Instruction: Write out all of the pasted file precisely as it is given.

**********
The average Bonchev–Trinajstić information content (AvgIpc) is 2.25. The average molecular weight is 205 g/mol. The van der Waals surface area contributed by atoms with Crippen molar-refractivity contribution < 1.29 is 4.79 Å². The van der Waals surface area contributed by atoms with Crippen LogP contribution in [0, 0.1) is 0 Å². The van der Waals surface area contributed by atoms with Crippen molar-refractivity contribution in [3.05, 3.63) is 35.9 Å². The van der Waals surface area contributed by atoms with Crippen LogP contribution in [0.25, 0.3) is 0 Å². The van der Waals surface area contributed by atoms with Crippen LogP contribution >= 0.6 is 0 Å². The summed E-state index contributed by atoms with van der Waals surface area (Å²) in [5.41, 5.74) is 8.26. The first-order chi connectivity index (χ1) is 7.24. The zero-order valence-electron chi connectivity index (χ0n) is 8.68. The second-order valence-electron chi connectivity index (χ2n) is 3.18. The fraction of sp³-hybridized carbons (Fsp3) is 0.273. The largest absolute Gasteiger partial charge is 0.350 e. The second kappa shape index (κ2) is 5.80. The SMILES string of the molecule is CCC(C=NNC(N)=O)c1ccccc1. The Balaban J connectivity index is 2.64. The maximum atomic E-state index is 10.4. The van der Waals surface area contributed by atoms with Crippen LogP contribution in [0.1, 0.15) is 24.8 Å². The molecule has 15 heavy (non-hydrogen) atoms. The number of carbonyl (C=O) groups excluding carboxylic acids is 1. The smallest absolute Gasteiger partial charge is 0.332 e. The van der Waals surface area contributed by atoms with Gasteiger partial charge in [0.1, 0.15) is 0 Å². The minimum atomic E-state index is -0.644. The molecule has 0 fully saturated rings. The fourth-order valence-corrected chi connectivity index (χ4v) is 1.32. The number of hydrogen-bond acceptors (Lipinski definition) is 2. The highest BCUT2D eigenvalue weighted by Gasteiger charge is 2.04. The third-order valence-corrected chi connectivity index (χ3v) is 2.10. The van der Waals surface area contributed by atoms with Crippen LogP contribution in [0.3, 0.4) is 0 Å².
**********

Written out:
The average Bonchev–Trinajstić information content (AvgIpc) is 2.25. The average molecular weight is 205 g/mol. The van der Waals surface area contributed by atoms with Crippen molar-refractivity contribution < 1.29 is 4.79 Å². The van der Waals surface area contributed by atoms with Crippen LogP contribution in [0, 0.1) is 0 Å². The van der Waals surface area contributed by atoms with Crippen molar-refractivity contribution in [3.05, 3.63) is 35.9 Å². The van der Waals surface area contributed by atoms with Crippen LogP contribution in [0.25, 0.3) is 0 Å². The van der Waals surface area contributed by atoms with Crippen LogP contribution >= 0.6 is 0 Å². The summed E-state index contributed by atoms with van der Waals surface area (Å²) in [5.41, 5.74) is 8.26. The first-order chi connectivity index (χ1) is 7.24. The zero-order valence-electron chi connectivity index (χ0n) is 8.68. The second-order valence-electron chi connectivity index (χ2n) is 3.18. The fraction of sp³-hybridized carbons (Fsp3) is 0.273. The largest absolute Gasteiger partial charge is 0.350 e. The second kappa shape index (κ2) is 5.80. The SMILES string of the molecule is CCC(C=NNC(N)=O)c1ccccc1. The Balaban J connectivity index is 2.64. The maximum atomic E-state index is 10.4. The van der Waals surface area contributed by atoms with Crippen LogP contribution in [0.1, 0.15) is 24.8 Å². The molecule has 15 heavy (non-hydrogen) atoms. The number of carbonyl (C=O) groups excluding carboxylic acids is 1. The smallest absolute Gasteiger partial charge is 0.332 e. The van der Waals surface area contributed by atoms with Gasteiger partial charge in [0.1, 0.15) is 0 Å². The minimum atomic E-state index is -0.644. The molecule has 0 fully saturated rings. The fourth-order valence-corrected chi connectivity index (χ4v) is 1.32. The number of hydrogen-bond acceptors (Lipinski definition) is 2. The highest BCUT2D eigenvalue weighted by Gasteiger charge is 2.04. The third-order valence-corrected chi connectivity index (χ3v) is 2.10. The van der Waals surface area contributed by atoms with Crippen LogP contribution in [0.3, 0.4) is 0 Å².